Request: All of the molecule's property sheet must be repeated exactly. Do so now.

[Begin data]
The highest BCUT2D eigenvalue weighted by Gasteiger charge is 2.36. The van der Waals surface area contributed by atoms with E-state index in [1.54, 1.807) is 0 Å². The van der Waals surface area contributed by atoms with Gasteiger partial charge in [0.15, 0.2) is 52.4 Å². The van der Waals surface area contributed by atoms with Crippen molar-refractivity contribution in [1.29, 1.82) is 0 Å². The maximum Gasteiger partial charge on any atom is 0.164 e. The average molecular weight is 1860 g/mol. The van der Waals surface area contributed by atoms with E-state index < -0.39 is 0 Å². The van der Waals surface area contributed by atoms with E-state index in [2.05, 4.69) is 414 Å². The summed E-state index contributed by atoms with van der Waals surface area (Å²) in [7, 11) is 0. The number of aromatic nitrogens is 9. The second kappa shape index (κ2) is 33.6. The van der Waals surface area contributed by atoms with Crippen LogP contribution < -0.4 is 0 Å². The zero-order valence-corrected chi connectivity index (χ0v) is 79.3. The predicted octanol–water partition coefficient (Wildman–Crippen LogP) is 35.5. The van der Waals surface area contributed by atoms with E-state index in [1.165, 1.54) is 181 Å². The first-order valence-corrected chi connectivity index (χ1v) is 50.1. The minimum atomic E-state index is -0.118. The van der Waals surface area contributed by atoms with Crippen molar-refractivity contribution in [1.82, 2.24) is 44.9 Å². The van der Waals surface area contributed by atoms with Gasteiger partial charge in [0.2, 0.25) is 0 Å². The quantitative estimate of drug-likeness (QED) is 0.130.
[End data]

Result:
The highest BCUT2D eigenvalue weighted by Gasteiger charge is 2.36. The van der Waals surface area contributed by atoms with E-state index in [1.54, 1.807) is 0 Å². The van der Waals surface area contributed by atoms with Gasteiger partial charge in [0.15, 0.2) is 52.4 Å². The van der Waals surface area contributed by atoms with Crippen molar-refractivity contribution in [1.29, 1.82) is 0 Å². The maximum Gasteiger partial charge on any atom is 0.164 e. The average molecular weight is 1860 g/mol. The van der Waals surface area contributed by atoms with E-state index < -0.39 is 0 Å². The van der Waals surface area contributed by atoms with E-state index in [2.05, 4.69) is 414 Å². The summed E-state index contributed by atoms with van der Waals surface area (Å²) in [7, 11) is 0. The number of aromatic nitrogens is 9. The second kappa shape index (κ2) is 33.6. The van der Waals surface area contributed by atoms with Crippen LogP contribution < -0.4 is 0 Å². The zero-order valence-corrected chi connectivity index (χ0v) is 79.3. The predicted octanol–water partition coefficient (Wildman–Crippen LogP) is 35.5. The van der Waals surface area contributed by atoms with E-state index in [1.165, 1.54) is 181 Å². The first-order valence-corrected chi connectivity index (χ1v) is 50.1. The minimum atomic E-state index is -0.118. The van der Waals surface area contributed by atoms with Crippen molar-refractivity contribution in [1.82, 2.24) is 44.9 Å². The van der Waals surface area contributed by atoms with Gasteiger partial charge in [0.2, 0.25) is 0 Å². The quantitative estimate of drug-likeness (QED) is 0.130.